O.C. Police Dept. Selected as Partner in ABLE Training

O.C. Police Dept. Selected as Partner in ABLE Training

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Ocean City is the first certified agency in the Cape-Atlantic Region to join the ABLE Project.

The Ocean City Police Department has been accepted to join the Active Bystandership for Law Enforcement (ABLE) Project as a partner agency.

Backed by prominent civil rights and law enforcement leaders, ABLE was developed by Georgetown Law’s Innovative Policing Program to provide practical strategies and tactics for officers to prevent misconduct, reduce mistakes, and promote health and wellness, according to a city release Wednesday.

Ocean City is the first certified agency in the Cape-Atlantic Region and is one of just 17 of New Jersey’s 550 law enforcement agencies to be certified.

“The people of Ocean City trust our officers to keep them safe, and we will always be committed to developing the best practices,” Police Chief Jay Prettyman said. “Our acceptance as an ABLE Project partner is an honor, and I’m excited to support the continued growth of our men and women as professionals and public servants.”

The successful application through Georgetown Law was achieved with help from the entire Ocean City community. Ocean City’s application was backed by letters of support from Veterans of Foreign Wars Post 6650 in Ocean City, American Legion Post 524 in Ocean City, and Ocean City Mayor Jay Gillian.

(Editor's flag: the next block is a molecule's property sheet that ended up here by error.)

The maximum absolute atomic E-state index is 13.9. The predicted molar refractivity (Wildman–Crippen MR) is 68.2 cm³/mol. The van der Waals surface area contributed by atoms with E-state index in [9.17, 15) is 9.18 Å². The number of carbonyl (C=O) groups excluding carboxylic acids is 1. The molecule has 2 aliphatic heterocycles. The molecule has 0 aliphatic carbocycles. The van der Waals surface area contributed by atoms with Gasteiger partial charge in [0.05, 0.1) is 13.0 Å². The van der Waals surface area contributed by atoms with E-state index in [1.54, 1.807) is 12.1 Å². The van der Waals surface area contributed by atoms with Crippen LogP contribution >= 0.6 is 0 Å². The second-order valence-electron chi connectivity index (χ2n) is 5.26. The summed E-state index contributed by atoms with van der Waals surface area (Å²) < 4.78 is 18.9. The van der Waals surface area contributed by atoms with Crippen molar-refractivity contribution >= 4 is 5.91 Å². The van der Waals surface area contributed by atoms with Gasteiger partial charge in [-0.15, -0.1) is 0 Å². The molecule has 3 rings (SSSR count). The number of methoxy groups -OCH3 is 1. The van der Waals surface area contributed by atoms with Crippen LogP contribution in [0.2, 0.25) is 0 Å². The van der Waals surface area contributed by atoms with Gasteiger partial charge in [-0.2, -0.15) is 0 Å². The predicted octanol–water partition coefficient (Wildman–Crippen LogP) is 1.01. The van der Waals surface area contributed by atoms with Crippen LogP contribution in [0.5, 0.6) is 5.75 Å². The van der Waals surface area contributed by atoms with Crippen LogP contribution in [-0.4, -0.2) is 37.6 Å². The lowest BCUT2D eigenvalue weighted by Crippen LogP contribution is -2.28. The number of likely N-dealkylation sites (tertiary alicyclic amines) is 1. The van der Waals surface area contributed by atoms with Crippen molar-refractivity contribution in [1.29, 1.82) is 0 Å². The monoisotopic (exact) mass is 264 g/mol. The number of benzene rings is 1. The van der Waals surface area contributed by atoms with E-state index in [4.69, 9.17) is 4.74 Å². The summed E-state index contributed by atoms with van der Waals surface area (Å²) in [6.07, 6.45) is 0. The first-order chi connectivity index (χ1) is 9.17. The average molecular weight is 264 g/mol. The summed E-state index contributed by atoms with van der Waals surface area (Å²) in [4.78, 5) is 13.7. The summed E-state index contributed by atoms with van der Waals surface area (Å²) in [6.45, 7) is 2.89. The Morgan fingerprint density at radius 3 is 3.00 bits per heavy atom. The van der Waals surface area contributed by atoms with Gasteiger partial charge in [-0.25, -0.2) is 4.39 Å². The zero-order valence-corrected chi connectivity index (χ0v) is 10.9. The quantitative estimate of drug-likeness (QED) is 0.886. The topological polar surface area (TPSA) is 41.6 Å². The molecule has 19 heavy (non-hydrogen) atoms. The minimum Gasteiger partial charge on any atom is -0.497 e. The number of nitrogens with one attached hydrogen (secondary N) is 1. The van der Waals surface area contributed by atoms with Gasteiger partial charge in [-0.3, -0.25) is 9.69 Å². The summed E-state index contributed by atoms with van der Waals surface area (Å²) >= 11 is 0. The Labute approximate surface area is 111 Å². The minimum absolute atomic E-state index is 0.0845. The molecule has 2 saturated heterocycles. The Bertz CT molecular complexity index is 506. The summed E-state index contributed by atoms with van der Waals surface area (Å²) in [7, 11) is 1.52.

“I’ve always been proud that our department is part of our community and not just a law enforcement agency,” Gillian said. “This program will help ensure that our officers have the tools to avoid harmful situations.”

Law enforcement officers frequently are faced with high-stress and high-stakes decisions, the ABLE believes it is the responsibility of every officer to prevent mistakes, prevent misconduct and promote their fellow officers’ health and well-being.

The Ocean City Police Department has committed to the 10 ABLE Standards and have certified instructors available to the department from within the agency as well as from surrounding agencies.

ABLE’s 10 standards are: reduce unnecessary harm to civilians, reduce unnecessary harm to officers, reduce risk of officers losing their jobs, reducing risk of lawsuits against the department, the city, and individual officers, improved police/community relations, improve officer health and wellness, improve officer job satisfaction, improve citizen satisfaction with their law enforcement agency.

The department has provided, and will continue provide at least annually, meaningful training to both full-time and seasonal officers emphasizing not only the legal duty to intervene, but specific tools, skills and techniques for how to intervene, the release states.